The economy of Duval County in the Coastal Bend region followed closely the rise and fall of the shale oil and gas industry in recent years. After reaching a peak of 13 percent in late 2009, its unemployment rate improved continually through the end of 2014. Rapid development of well drilling activity in the area also led to employment growth as much as 8 percent in late 2012.
The collapse of oil prices beginning 2015 has taken a hit on Duval County. The area lost more than 10 percent of local jobs in 2015, and job losses continued through 2016. Its unemployment rate surged immediately after drilling activity subsided, exceeding 10 percent during the final quarter of last year. Gauged by local sales tax collections, the area's overall business conditions have also weakened considerably.
In Duval County, the largest sector is government, which makes up over 30 percent of the local workforce. Other than health care, the mining sector accounts for more than 10 percent of all jobs in the county. Despite the concentration of jobs in oil and gas extraction today, the relative size of this industry in Duval County has in fact reduced since 2005. Much of this reduction is associated with local specific factors, rather than overall trends of the oil and gas industry.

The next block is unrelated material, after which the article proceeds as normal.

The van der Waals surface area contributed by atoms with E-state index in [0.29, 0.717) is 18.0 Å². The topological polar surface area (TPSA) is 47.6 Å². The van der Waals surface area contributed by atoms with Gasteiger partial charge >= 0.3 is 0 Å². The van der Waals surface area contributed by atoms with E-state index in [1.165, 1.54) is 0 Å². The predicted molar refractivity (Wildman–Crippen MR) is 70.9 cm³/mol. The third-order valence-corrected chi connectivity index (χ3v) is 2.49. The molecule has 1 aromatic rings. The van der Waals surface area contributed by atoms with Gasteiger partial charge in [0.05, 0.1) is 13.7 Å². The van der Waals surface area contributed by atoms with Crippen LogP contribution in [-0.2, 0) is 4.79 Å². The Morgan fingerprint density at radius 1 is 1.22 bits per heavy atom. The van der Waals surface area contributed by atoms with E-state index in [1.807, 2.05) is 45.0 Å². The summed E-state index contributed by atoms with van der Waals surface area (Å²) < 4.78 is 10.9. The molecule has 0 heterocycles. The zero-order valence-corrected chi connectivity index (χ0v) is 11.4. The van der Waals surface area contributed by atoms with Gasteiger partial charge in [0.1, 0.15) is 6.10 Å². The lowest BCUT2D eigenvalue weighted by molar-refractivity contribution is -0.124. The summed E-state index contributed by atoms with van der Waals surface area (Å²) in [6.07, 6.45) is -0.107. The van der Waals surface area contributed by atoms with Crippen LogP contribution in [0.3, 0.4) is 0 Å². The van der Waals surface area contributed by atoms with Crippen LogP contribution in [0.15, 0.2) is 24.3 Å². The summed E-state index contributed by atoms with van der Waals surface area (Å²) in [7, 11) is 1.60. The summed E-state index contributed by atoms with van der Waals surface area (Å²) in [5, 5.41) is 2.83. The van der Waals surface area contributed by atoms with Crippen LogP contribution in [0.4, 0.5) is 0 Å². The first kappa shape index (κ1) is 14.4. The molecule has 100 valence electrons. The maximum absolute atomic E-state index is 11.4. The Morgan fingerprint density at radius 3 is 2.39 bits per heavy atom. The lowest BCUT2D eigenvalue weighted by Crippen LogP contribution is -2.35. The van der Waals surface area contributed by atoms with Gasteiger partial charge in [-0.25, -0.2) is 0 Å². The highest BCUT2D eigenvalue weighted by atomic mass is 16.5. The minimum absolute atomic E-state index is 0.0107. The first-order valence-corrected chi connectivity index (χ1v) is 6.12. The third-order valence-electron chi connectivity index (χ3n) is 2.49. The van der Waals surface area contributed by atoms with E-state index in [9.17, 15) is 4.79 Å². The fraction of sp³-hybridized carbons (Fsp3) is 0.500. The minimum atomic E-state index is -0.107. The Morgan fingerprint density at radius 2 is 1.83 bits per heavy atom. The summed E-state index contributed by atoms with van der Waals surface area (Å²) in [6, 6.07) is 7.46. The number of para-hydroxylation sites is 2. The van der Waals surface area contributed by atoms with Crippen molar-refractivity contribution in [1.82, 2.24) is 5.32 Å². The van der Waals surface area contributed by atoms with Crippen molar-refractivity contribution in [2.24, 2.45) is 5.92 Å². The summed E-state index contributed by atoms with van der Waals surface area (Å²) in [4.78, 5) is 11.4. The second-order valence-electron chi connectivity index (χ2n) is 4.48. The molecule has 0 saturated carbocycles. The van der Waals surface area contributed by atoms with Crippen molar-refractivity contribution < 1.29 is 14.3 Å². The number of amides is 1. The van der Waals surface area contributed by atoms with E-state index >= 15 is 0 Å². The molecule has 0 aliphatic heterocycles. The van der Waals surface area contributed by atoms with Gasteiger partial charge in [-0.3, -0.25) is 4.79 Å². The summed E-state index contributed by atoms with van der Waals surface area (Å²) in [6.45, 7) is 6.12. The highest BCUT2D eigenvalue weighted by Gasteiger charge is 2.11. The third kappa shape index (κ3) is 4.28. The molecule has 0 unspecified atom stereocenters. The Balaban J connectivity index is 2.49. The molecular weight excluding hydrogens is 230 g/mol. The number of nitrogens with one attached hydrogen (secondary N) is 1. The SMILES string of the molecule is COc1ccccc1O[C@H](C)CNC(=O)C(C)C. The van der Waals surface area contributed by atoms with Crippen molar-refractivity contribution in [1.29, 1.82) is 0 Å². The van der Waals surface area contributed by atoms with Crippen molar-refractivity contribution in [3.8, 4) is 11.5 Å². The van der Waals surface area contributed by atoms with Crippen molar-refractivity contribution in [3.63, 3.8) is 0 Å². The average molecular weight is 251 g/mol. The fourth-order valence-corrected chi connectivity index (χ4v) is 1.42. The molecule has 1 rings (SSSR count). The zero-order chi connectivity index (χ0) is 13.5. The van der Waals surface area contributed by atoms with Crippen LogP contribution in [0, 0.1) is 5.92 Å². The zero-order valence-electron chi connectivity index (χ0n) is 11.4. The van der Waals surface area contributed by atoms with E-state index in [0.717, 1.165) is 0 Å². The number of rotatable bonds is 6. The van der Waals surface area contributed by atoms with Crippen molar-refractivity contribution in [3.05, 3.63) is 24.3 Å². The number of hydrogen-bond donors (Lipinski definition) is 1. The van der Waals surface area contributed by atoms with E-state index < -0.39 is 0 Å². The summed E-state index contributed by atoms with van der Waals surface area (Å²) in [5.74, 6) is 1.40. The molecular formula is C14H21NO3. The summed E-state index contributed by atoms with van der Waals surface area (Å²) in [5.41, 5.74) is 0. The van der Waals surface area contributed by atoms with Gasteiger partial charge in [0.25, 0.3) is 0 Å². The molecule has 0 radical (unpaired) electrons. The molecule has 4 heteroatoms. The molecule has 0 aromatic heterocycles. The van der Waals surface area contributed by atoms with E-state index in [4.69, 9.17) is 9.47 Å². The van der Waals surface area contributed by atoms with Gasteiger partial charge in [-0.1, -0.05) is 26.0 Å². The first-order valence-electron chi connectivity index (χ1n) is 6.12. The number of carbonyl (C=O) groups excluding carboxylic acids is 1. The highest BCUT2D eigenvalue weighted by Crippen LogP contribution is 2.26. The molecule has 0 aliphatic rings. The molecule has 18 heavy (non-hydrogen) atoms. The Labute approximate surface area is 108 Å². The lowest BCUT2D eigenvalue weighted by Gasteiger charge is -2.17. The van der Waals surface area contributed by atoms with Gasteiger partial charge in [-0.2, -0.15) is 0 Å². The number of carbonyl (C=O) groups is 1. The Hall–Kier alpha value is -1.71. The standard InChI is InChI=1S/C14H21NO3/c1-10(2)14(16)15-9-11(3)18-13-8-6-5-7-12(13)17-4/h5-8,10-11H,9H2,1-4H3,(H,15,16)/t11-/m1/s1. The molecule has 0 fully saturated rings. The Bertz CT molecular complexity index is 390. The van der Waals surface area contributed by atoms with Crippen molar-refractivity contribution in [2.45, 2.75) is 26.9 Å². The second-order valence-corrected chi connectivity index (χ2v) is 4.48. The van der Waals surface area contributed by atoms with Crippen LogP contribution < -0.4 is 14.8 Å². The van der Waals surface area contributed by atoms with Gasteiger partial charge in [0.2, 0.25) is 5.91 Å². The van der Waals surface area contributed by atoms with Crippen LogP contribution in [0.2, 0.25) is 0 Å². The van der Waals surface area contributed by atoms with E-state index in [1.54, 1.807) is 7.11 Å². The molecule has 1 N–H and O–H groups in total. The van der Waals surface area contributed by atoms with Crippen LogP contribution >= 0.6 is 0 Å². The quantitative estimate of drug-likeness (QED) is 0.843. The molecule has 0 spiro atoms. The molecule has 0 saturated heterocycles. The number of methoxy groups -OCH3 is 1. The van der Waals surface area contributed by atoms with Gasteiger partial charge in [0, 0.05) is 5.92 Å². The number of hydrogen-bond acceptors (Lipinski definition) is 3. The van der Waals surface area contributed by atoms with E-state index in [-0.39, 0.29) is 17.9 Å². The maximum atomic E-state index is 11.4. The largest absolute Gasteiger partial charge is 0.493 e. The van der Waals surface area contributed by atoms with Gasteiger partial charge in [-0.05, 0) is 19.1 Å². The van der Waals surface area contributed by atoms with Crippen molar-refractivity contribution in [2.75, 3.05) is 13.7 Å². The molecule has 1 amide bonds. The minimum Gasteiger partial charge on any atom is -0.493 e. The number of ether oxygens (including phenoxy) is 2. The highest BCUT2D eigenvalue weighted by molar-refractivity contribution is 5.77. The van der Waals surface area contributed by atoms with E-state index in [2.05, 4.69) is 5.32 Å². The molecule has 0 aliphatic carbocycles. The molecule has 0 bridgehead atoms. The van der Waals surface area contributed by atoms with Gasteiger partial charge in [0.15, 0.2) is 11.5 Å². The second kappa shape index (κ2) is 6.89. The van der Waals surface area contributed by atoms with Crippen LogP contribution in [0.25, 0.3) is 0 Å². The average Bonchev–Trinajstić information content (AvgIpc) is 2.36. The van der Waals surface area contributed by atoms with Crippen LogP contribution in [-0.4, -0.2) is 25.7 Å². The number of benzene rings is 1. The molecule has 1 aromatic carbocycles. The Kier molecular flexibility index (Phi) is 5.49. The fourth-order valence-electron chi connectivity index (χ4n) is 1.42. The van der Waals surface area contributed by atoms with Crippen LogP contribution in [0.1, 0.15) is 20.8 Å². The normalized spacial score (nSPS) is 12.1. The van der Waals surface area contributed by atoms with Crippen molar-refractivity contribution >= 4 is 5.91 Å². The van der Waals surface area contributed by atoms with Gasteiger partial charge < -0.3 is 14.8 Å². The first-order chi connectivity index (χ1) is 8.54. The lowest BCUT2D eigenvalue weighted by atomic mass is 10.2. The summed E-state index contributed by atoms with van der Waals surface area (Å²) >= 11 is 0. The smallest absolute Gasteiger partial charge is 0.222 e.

The overall educational attainment level of residents in Duval County is lower than the U.S. average. Less than 10 percent of the adult population in the area holds a Bachelor's degree or higher, compared to nearly 30 percent nationwide. However, due to economic growth associated with shale oil and gas production, the average annual earnings of employees in this county have been quite close to the Texas state average.
Development of the shale oil and gas industry has also contributed to the overall growth of local businesses in Duval County. The number of business establishments per 1,000 residents has increased from 14.8 in 2005 to 18 today.